The cocaine trade first exploded in this region five years ago, as Latino cartels, faced with a saturated market in the US, sought new routes to get their product to Europe's borders. First the drug is shipped or flown across the Atlantic to lawless, corrupt coastal states like Guinea Bissau, then it is moved thousands of miles across the Sahara to Algeria, Morocco and Libya.
But while Britain and other Western nations have committed vast resources to fighting a similar narco-terror axis in the Taliban-controlled poppy fields of Afghanistan, the threat directly beneath Europe's belly has had rather less attention. The entire region has only a handful of Western counter-narcotics agents assigned to it, while many local police forces, such as in Guinea Bissau, lack even the cash to put petrol in their cars.
Now, though, the trade's potential to wreak far wider havoc has become horrifyingly clear, in helping to bankroll the al-Qaeda movements behind both the Islamist take-over of northern Mali and the murder of western workers at the Algerian gas facility earlier this month.
Among its most prominent beneficiaries is none other than Mokhtar Belmokhtar, the one-eyed jihadist and smuggler who has claimed responsibility for the mass hostage-taking in al-Qaeda's name. Nicknamed the Marlboro Man for his lucrative cigarette smuggling empire, Belmokhtar, who helped found Al-Qaeda in the Islamic Maghreb, is thought to have diversified into drugs a few years ago, earning himself the moniker of "le narco-Islamiste" on the smuggling routes between Mali and his native Algeria.
More widely, AQIM is thought to levy "taxes" on other drug smugglers in return for safe passage, earning the group a direct subsidy from the cocaine that ends up in the clubs, bars and crack dens of Britain.
Belmokhtar seems to have had no problem accommodating a sideline in "haram" contraband into his puritanical Islamic vision. As drugs are seen as a largely Western vice, jiihadists can argue that enabling them to flood into Europe is all part of a plan to weaken and corrupt the enemy.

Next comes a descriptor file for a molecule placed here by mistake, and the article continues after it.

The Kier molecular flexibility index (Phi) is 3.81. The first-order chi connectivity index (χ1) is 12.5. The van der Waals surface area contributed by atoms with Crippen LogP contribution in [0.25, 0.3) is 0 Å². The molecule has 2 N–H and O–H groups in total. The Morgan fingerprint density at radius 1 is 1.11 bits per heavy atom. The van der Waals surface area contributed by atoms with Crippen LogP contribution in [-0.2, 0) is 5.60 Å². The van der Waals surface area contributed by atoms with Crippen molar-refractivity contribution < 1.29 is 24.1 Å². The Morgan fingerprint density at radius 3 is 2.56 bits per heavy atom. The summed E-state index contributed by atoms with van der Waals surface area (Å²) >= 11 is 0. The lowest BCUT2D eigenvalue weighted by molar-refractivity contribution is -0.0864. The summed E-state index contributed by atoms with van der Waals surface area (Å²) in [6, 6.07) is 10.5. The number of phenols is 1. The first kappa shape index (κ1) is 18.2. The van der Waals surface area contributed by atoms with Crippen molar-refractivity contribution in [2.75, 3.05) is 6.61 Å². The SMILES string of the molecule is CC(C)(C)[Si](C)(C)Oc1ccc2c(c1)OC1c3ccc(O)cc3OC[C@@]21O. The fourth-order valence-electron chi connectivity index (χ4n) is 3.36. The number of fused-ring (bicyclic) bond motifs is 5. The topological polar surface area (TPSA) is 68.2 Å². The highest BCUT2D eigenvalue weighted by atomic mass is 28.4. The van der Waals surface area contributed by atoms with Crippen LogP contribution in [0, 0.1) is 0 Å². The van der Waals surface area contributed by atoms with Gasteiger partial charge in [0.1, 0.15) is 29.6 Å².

Gao, which sits on the River Niger in Mali's north-east, has long been one of the main drug transit points, where convoys begin winding north through the mountainous dunes of the Sahara proper. Notoriously, it was the scene of the so-called "Cocaine Air" incident of 2009, when an elderly Boeing 727 airliner was found abandoned in the desert near Tarkint, a sandblown village north of the city.
The United Nations Office for Drug Control believes the plane, carrying up to 11 tonnes of the drug, had been flown direct from Venezuela - one of an entire "fleet" of decrepit airliners pressed into service by Latino cartels. The incident prompted the UNODC to warn that terror-backed trafficking in West Africa was "taking on a whole new dimension."
The hotspot of Guinea Bissau is a formidably difficult environment for trainers and counternarcotics officials to operate in, not least because, according to UN officials, many of those behind the coup and now in power have links with the drugs business.
And diplomats point out that for all the West's talk of helping to retrain Mali's chaotic army, it was already the recipient of a generous US counter-terrorism programme when it collapsed last year.
"You can spend all the money you like, but these are not easy regimes to deal with," said one serving drug enforcement officer who covers West Africa. "Some of them are already so bad that you can't achieve anything."